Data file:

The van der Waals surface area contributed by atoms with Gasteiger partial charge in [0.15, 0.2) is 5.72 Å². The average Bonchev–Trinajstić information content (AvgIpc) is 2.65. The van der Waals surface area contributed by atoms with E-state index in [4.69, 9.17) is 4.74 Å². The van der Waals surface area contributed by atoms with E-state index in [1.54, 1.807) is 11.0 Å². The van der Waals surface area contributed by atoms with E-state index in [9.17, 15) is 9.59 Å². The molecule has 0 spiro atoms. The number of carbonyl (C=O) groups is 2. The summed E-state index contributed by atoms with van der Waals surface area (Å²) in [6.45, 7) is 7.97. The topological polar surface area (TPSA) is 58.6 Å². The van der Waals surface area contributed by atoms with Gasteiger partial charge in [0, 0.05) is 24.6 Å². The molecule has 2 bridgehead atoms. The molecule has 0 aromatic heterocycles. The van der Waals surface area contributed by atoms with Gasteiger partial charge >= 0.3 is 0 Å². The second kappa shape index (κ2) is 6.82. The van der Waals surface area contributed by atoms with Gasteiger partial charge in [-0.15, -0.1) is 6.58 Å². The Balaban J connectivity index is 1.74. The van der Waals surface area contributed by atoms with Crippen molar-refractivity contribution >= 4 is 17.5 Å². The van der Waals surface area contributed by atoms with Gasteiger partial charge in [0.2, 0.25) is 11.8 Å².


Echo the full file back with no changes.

The van der Waals surface area contributed by atoms with Gasteiger partial charge in [0.15, 0.2) is 5.72 Å². The average Bonchev–Trinajstić information content (AvgIpc) is 2.65. The van der Waals surface area contributed by atoms with E-state index in [4.69, 9.17) is 4.74 Å². The van der Waals surface area contributed by atoms with E-state index in [1.54, 1.807) is 11.0 Å². The van der Waals surface area contributed by atoms with E-state index in [9.17, 15) is 9.59 Å². The molecule has 0 spiro atoms. The number of carbonyl (C=O) groups is 2. The summed E-state index contributed by atoms with van der Waals surface area (Å²) in [6.45, 7) is 7.97. The topological polar surface area (TPSA) is 58.6 Å². The van der Waals surface area contributed by atoms with Gasteiger partial charge in [0, 0.05) is 24.6 Å². The molecule has 2 bridgehead atoms. The molecule has 0 aromatic heterocycles. The van der Waals surface area contributed by atoms with Gasteiger partial charge >= 0.3 is 0 Å². The second kappa shape index (κ2) is 6.82. The van der Waals surface area contributed by atoms with Gasteiger partial charge in [-0.15, -0.1) is 6.58 Å². The Balaban J connectivity index is 1.74. The van der Waals surface area contributed by atoms with Crippen molar-refractivity contribution >= 4 is 17.5 Å². The van der Waals surface area contributed by atoms with Gasteiger partial charge in [0.2, 0.25) is 11.8 Å².